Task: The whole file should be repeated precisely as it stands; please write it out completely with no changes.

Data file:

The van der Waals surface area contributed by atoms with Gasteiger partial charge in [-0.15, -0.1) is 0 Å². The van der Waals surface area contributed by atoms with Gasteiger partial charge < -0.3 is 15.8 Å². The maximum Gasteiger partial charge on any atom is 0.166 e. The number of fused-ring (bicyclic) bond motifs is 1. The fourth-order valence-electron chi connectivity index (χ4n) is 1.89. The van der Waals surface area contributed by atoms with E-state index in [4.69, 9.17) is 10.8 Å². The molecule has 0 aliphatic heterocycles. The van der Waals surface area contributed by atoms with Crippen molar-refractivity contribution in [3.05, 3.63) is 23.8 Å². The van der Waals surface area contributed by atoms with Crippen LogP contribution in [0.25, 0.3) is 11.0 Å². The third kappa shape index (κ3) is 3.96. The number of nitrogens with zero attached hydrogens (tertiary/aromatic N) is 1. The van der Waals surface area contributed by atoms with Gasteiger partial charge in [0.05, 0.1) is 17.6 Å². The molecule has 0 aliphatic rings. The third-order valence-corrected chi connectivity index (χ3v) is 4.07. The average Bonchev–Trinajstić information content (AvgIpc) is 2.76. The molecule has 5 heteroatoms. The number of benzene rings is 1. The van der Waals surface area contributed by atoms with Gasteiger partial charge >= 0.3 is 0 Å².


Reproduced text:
The van der Waals surface area contributed by atoms with Gasteiger partial charge in [-0.15, -0.1) is 0 Å². The van der Waals surface area contributed by atoms with Gasteiger partial charge < -0.3 is 15.8 Å². The maximum Gasteiger partial charge on any atom is 0.166 e. The number of fused-ring (bicyclic) bond motifs is 1. The fourth-order valence-electron chi connectivity index (χ4n) is 1.89. The van der Waals surface area contributed by atoms with E-state index in [4.69, 9.17) is 10.8 Å². The molecule has 0 aliphatic heterocycles. The van der Waals surface area contributed by atoms with Crippen molar-refractivity contribution in [3.05, 3.63) is 23.8 Å². The van der Waals surface area contributed by atoms with Crippen LogP contribution in [0.25, 0.3) is 11.0 Å². The third kappa shape index (κ3) is 3.96. The number of nitrogens with zero attached hydrogens (tertiary/aromatic N) is 1. The van der Waals surface area contributed by atoms with Gasteiger partial charge in [0.05, 0.1) is 17.6 Å². The molecule has 0 aliphatic rings. The third-order valence-corrected chi connectivity index (χ3v) is 4.07. The average Bonchev–Trinajstić information content (AvgIpc) is 2.76. The molecule has 5 heteroatoms. The number of benzene rings is 1. The van der Waals surface area contributed by atoms with Gasteiger partial charge >= 0.3 is 0 Å².